A handful of consumer groups have submitted an amicus brief and motion for leave to have it entered into the record as the plaintiff in Salcedo v. Hanna seeks to have his case re-heard by the entire Eleventh Circuit Court of Appeals in an en banc hearing.
A panel of Eleventh Circuit judges ruled in late August that the receipt of a single text message without the proper consent under the Telephone Consumer Protection Act is not enough to give someone standing to sue, which could impact the arguments made by plaintiffs in virtually every TCPA case. The Eleventh Circuit has not yet decided if it will re-hear the case as requested by the plaintiff.
The motion for leave and the amicus brief were filed last week by the National Consumer Law Center, Consumer Federation of America, National Association of Consumer Advocates, and the Electronic Privacy Information Center. A copy of the documents can be accessed by clicking here.
Looking at the worst-case scenario, the brief paints a dim picture of individuals no longer able to use their phones because of the flood of text messages.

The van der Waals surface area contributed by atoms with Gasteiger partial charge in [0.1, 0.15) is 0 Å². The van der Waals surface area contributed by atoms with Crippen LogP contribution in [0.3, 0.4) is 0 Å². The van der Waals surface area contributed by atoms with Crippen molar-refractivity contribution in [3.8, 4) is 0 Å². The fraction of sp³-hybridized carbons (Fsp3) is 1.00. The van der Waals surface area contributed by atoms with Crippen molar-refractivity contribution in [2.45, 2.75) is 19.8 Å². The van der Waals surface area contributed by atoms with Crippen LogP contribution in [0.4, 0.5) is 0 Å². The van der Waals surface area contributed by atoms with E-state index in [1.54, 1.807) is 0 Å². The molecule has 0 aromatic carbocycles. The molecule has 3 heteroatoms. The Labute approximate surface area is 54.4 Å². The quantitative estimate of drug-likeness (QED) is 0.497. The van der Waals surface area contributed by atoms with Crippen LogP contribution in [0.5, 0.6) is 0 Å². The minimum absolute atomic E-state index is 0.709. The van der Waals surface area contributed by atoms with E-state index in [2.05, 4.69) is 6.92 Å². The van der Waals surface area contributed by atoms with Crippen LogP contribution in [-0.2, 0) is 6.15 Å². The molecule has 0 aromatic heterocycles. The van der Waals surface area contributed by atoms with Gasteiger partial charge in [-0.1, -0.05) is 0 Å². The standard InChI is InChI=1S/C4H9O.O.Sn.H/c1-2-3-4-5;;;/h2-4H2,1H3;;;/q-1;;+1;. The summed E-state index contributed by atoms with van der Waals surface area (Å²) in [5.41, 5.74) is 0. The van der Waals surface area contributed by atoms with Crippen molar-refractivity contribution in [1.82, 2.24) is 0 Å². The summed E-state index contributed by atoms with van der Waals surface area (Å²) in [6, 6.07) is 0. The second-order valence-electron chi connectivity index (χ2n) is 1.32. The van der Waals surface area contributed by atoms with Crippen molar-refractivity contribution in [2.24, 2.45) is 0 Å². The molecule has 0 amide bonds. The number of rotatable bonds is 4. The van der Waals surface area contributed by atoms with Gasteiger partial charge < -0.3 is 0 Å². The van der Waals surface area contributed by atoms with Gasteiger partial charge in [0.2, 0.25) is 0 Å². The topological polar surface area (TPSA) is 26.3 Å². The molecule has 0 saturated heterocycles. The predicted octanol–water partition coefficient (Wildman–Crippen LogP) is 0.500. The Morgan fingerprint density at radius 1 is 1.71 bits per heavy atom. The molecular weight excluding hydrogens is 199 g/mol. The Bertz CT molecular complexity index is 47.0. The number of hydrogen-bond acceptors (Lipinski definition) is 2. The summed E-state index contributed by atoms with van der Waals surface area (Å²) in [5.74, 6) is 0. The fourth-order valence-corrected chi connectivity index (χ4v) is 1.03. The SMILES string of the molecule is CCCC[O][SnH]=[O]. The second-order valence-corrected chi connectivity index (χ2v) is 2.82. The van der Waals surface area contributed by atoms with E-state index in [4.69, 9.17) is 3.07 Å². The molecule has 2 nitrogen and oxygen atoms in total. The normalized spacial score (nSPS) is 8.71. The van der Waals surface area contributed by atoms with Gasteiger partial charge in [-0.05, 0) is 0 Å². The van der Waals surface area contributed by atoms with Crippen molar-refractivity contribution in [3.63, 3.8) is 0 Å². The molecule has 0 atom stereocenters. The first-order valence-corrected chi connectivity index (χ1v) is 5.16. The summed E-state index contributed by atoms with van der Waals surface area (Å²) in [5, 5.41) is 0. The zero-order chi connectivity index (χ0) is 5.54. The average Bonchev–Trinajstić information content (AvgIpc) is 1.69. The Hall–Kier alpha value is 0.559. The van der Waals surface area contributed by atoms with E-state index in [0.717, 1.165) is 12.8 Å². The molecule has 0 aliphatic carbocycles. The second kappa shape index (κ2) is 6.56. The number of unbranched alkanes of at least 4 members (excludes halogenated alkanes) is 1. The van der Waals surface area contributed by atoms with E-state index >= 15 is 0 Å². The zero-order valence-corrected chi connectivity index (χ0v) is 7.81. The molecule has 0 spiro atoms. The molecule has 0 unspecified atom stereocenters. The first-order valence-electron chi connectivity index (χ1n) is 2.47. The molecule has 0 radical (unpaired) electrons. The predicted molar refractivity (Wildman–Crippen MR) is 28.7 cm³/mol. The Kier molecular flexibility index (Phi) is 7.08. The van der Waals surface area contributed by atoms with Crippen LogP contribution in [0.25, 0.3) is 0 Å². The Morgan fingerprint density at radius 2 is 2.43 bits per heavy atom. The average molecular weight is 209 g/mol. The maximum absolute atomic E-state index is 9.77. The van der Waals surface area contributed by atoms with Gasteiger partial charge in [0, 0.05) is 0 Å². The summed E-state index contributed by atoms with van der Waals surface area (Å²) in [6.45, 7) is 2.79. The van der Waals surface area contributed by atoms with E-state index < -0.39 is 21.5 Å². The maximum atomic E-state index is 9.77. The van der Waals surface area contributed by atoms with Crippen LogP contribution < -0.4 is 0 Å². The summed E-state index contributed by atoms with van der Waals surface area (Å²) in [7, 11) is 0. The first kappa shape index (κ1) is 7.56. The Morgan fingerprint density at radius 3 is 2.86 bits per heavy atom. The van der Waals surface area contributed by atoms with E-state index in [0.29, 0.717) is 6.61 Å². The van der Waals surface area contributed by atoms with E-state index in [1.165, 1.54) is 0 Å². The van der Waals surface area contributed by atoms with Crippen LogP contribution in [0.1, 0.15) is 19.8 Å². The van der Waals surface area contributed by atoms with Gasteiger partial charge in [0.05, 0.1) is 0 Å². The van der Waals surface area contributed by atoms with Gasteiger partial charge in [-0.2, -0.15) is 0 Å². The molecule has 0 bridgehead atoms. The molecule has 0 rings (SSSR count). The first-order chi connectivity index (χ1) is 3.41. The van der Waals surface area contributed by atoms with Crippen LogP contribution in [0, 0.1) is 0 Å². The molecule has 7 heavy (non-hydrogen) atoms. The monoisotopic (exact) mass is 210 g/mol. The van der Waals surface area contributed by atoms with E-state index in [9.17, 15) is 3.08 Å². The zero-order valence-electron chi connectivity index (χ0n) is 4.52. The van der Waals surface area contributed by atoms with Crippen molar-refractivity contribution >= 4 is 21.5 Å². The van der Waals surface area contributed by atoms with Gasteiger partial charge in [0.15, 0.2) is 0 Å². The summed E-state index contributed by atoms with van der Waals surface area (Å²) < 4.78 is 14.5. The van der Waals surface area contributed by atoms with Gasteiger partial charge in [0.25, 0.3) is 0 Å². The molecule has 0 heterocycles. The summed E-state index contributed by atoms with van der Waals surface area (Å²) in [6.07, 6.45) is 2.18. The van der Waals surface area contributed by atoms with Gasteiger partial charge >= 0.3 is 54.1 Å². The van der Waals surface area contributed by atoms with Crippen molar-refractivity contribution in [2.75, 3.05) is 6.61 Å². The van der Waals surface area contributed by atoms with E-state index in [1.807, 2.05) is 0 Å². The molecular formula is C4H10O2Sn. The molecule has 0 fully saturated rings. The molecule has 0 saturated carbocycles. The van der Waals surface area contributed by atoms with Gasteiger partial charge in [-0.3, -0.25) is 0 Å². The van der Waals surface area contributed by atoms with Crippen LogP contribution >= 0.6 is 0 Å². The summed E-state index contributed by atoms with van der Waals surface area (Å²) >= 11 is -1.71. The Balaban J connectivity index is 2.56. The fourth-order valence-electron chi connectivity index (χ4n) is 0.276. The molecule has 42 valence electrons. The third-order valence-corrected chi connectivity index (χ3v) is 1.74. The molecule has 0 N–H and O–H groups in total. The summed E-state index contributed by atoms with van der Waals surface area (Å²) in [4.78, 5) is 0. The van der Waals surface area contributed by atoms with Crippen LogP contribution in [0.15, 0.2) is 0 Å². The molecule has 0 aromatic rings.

“The panel’s holding that a single text message is too minor an annoyance to amount to a concrete injury is unsound,” the consumer groups wrote in their brief. “Text messages are often sent as part of massive telemarketing campaigns, reaching hundreds of thousands of consumers. If every business in the United States could send just one text message with impunity, cell phones would be flooded with unwanted messages, defeating the purpose of the TCPA. The text message function would be rendered unusable as a means of communication, as any messages consumers sent or received would be lost in a sea of telemarketing messages.”